Israeli Startups Thought the UAE Was Paved With Gold. But There’s a Twist

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UAE Ambassador to Israel, Mohamed Al Khaja, and Israeli President Isaac Herzog at the Tel Aviv Stock Exchange last July.
UAE Ambassador to Israel, Mohamed Al Khaja, and Israeli President Isaac Herzog at the Tel Aviv Stock Exchange last July.Credit: AMIR COHEN/REUTERS
David Rosenberg

Just over a year ago, as the ink was still drying on the Abraham Accords, Israeli tech entrepreneurs were racing to the United Arab Emirates in the hope of partnering Israeli innovation with Emirati capital. Such unions have been slow in coming, but this week saw the announcement of the biggest one to date – and it turns the model on its head.

OurCrowd, a Jerusalem-based company that raises capital globally sourced from a cohort of some 160,000 small and institutional investors, became the first Israeli venture capital firm to get a license from the Abu Dhabi Global Market to operate in the UAE.

The new venture, OurCrowd Arabia, will be taking on multiple roles. But a key one is to serve as a conduit for the company’s 160,000-strong community to invest in Emirati startups.

“OurCrowd is Israel’s most active investor, and we hope to become one of the most active in the Emirates. We have a lot of investors who believe in the future of entrepreneurship in the region,” said Jon Medved, OurCrowd’s founder and CEO.

OurCrowd Arabia will also raise capital in the UAE to invest in Israeli startups and venture capital funds. In addition, Medved and Sabah al-Binali, who was named senior executive officer and executive chairman of OurCrowd Arabia, said they aim to foster tie-ups between the UAE’s growing number of startups and those in Israel.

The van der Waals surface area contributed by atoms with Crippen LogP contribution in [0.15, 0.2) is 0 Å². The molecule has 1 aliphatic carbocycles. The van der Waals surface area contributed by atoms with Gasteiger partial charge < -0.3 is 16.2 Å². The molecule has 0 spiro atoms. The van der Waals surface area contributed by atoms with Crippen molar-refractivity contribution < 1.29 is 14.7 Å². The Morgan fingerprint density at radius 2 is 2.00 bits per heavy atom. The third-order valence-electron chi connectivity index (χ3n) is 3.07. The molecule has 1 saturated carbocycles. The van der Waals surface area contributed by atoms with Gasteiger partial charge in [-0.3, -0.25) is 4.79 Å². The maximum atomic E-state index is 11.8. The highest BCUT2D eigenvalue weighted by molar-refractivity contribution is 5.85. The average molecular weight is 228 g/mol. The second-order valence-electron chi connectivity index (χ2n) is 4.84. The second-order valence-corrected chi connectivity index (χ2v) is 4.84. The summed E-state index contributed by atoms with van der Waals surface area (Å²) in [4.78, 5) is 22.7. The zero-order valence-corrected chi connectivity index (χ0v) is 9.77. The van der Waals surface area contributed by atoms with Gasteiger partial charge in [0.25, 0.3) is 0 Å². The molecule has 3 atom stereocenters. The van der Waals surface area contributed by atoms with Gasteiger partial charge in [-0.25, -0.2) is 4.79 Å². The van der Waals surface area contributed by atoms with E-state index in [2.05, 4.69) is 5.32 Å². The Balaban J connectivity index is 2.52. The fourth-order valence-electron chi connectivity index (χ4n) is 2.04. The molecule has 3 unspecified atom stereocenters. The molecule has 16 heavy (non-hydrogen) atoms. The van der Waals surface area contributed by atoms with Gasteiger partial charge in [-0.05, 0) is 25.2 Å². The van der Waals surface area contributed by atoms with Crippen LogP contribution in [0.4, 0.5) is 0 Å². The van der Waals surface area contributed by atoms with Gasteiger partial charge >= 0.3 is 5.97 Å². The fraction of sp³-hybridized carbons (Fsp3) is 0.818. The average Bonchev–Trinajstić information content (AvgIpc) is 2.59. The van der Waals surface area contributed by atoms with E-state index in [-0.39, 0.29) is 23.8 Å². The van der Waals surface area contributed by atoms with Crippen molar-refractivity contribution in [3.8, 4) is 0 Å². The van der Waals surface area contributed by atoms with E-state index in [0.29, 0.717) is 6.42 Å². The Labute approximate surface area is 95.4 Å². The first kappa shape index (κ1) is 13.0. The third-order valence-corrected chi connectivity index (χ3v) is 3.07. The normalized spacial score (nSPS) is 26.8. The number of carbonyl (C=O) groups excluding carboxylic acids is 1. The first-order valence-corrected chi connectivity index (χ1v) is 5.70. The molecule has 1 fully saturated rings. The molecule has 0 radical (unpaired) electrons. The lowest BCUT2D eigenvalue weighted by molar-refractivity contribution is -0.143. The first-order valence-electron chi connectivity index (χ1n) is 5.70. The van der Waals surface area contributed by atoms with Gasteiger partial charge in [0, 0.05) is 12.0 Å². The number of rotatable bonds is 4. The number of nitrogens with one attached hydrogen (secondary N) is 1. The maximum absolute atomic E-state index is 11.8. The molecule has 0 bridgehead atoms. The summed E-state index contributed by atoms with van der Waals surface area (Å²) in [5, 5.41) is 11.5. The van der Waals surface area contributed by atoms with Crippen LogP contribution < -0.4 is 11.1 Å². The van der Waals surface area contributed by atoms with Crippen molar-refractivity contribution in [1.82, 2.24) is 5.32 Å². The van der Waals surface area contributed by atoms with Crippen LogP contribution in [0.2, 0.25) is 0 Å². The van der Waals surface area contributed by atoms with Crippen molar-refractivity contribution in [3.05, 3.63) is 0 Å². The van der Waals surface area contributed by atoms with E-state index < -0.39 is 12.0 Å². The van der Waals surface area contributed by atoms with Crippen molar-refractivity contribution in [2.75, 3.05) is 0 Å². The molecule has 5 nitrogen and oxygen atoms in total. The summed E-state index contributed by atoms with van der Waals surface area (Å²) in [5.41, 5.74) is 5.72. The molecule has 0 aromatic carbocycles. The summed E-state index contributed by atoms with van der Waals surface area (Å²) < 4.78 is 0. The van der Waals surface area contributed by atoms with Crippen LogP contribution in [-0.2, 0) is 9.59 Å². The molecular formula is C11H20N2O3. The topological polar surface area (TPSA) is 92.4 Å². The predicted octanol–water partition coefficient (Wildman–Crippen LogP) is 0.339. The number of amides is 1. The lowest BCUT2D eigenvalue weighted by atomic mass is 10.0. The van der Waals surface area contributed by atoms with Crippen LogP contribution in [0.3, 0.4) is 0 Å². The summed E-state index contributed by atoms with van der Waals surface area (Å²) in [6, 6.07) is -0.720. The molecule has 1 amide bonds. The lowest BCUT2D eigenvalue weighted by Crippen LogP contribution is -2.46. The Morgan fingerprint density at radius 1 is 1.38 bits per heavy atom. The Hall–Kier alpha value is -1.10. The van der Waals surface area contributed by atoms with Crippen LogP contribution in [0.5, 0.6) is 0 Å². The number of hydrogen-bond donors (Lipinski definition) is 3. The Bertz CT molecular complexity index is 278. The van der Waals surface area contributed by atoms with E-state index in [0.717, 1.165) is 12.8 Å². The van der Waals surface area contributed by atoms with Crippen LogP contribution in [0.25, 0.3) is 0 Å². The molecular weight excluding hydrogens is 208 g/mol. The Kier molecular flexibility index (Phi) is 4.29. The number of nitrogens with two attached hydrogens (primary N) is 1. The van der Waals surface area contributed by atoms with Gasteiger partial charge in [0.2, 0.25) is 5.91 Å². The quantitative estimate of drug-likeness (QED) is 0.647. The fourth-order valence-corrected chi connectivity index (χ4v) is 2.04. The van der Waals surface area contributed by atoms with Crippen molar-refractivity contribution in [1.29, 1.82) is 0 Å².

OurCrowd also hopes to upend the Israeli tech-Emirati capital model in another way: by doing research and development in the UAE. “We expect that, long term, our operation here will have an R&D function,” Medved said, declining to elaborate.

Meanwhile, he added, about a dozen OurCrowd portfolio companies already had partnerships with Emirati companies in areas such as drones, financial technology (fintech), cybersecurity, airport security and artificial intelligence.

The idea is to use the UAE as a gateway to large swaths of the world that are largely inaccessible to Israeli startups, he and Binali explained, either because of politics or lack of familiarity with local markets. This isn’t limited to the Middle East, but is geared toward South Asia and Africa as well.